And yes, appropriate response by the Israeli Defense Force must be permissible. However, in almost every retaliation for the death of a few Jews, enormous numbers of Muslim civilians are slain. This is not appropriate response. Appropriate response would be highly trained strike teams targeting confirmed terrorists and soldiers with sensitivity training.

You are permitted to hold whatever views you want, friend, but being uncompromising is no way to build a nation. It can only build a warzone.



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11 May 2013, 10:18 am

thomas81 wrote:
Increasingly Israel is losing the oxygen of moral backing among intellectual heavyweights. A win for the Palestinians and for the boycott Israel campaign.
The Guardian wrote:
Stephen Hawking joins academic boycott of Israel

Physicist pulls out of conference hosted by president Shimon Peres in protest at treatment of Palestinians

....his attitude to Israel appears to have hardened. In 2009, Hawking denounced Israel's three-week attack on Gaza, telling Riz Khan on Al-Jazeera that Israel's response to rocket fire from Gaza was "plain out of proportion … The situation is like that of South Africa before 1990 and cannot continue."



http://www.guardian.co.uk/world/2013/ma ... ic-boycott


Boycotting Israel because Stephen Hawking says so, is a grade A example of the argument from authority fallacy. Intelligent people have held unintelligible political views before. There are people who are equally intelligent who claim that there never was a Holocaust, that the Earth was created in six days and that extreterrestrial beings have visited us many times.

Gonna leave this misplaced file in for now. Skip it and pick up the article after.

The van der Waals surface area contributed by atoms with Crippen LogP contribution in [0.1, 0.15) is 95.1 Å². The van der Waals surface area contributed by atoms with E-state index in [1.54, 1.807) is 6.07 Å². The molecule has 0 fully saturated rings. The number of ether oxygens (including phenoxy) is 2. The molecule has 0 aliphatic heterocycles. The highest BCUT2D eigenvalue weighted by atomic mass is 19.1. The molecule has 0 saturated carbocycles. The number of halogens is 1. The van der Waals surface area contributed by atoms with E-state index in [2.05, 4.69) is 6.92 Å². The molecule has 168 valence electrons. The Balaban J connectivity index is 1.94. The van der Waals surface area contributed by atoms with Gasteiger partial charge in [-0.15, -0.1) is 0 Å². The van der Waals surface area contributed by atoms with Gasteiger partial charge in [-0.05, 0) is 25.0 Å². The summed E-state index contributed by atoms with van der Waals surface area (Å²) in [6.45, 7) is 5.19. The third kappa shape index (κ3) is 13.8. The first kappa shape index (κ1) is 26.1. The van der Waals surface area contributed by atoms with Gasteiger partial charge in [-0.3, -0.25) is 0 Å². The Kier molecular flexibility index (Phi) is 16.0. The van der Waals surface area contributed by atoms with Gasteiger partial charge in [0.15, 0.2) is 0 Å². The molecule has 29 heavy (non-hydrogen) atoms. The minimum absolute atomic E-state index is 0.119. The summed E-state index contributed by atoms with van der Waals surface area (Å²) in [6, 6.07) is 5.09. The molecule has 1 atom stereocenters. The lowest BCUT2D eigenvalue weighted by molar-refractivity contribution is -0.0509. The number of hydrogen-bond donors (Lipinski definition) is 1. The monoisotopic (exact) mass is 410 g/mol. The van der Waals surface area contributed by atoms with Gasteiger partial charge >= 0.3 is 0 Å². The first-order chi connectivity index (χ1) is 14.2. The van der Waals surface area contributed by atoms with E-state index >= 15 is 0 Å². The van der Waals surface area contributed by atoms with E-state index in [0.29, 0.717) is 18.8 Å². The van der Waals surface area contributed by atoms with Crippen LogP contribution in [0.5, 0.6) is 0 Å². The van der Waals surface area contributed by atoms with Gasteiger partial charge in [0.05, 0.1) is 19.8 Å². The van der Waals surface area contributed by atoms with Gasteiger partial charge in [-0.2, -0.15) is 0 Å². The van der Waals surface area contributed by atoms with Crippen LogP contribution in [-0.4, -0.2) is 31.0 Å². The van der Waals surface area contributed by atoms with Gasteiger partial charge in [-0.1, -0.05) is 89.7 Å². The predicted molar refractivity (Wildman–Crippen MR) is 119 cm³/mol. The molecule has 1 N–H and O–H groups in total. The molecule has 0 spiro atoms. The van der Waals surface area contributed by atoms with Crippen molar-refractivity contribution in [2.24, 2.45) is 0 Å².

Israel is the most democratic country in the middle east. Some people just can't accept that a small capitalist country surrounded by theocracies and socialist regimes has a much higher standard of living.

Furthermore, I find it funny that nobody wants to boycott China, despite the fact that 10 000 people are executed there every year and that the uyghur people are treated much worse than the Palestinians. The very same people who support an embargo of Israel, also oppose the US embargo of Cuba--the only country on the western hemisphere that doesn't hold free elections.

Before we discuss the human rights in Israel, we need to discuss what Hamas does to the people. Hamas imprison people because they're homosexual, they carry out extrajudicial killings and they're responsible for a complete lack of freedom of speech on Gaza. And like a little brat who throws rocks at people, they violate the truce over and over again by all of a sudden launching fajr missiles at Israeli civilians.

Since Israel is a free market economy, a boycott hits the people and not the politicians.



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11 May 2013, 10:38 am

Kurgan wrote:
Furthermore, I find it funny that nobody wants to boycott China, despite the fact that 10 000 people are executed there every year and that the uyghur people are treated much worse than the Palestinians. The very same people who support an embargo of Israel, also oppose the US embargo of Cuba--the only country on the western hemisphere that doesn't hold free elections.


A lot of people have called for investigations into China. The problem with this is that... well, China's not Israel. Israel is a money sink. They're largely dependent on the United States, although less so than they used to be. However, China... we're dependent on them, as is a large portion of the West. We don't like it, but it's not smart to piss off the big dog.

Kurgan wrote: